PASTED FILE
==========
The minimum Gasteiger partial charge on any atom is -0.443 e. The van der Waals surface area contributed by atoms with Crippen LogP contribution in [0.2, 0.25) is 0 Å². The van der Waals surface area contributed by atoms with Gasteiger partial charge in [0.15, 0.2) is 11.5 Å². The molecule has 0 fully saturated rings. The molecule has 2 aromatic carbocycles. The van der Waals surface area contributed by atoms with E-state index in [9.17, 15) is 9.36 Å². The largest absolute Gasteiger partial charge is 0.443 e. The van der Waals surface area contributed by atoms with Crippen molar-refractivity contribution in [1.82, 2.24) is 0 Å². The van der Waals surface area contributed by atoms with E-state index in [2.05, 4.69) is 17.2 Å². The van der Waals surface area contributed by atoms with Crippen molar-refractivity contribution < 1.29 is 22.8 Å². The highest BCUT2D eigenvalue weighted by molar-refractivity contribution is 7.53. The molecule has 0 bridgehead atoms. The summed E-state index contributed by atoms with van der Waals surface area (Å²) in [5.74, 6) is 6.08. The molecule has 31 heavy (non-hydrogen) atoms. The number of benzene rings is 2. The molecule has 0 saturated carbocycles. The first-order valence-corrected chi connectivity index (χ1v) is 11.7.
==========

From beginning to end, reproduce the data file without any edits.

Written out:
The minimum Gasteiger partial charge on any atom is -0.443 e. The van der Waals surface area contributed by atoms with Crippen LogP contribution in [0.2, 0.25) is 0 Å². The van der Waals surface area contributed by atoms with Gasteiger partial charge in [0.15, 0.2) is 11.5 Å². The molecule has 0 fully saturated rings. The molecule has 2 aromatic carbocycles. The van der Waals surface area contributed by atoms with E-state index in [9.17, 15) is 9.36 Å². The largest absolute Gasteiger partial charge is 0.443 e. The van der Waals surface area contributed by atoms with Crippen molar-refractivity contribution in [1.82, 2.24) is 0 Å². The van der Waals surface area contributed by atoms with E-state index in [2.05, 4.69) is 17.2 Å². The van der Waals surface area contributed by atoms with Crippen molar-refractivity contribution < 1.29 is 22.8 Å². The highest BCUT2D eigenvalue weighted by molar-refractivity contribution is 7.53. The molecule has 0 bridgehead atoms. The summed E-state index contributed by atoms with van der Waals surface area (Å²) in [5.74, 6) is 6.08. The molecule has 31 heavy (non-hydrogen) atoms. The number of benzene rings is 2. The molecule has 0 saturated carbocycles. The first-order valence-corrected chi connectivity index (χ1v) is 11.7.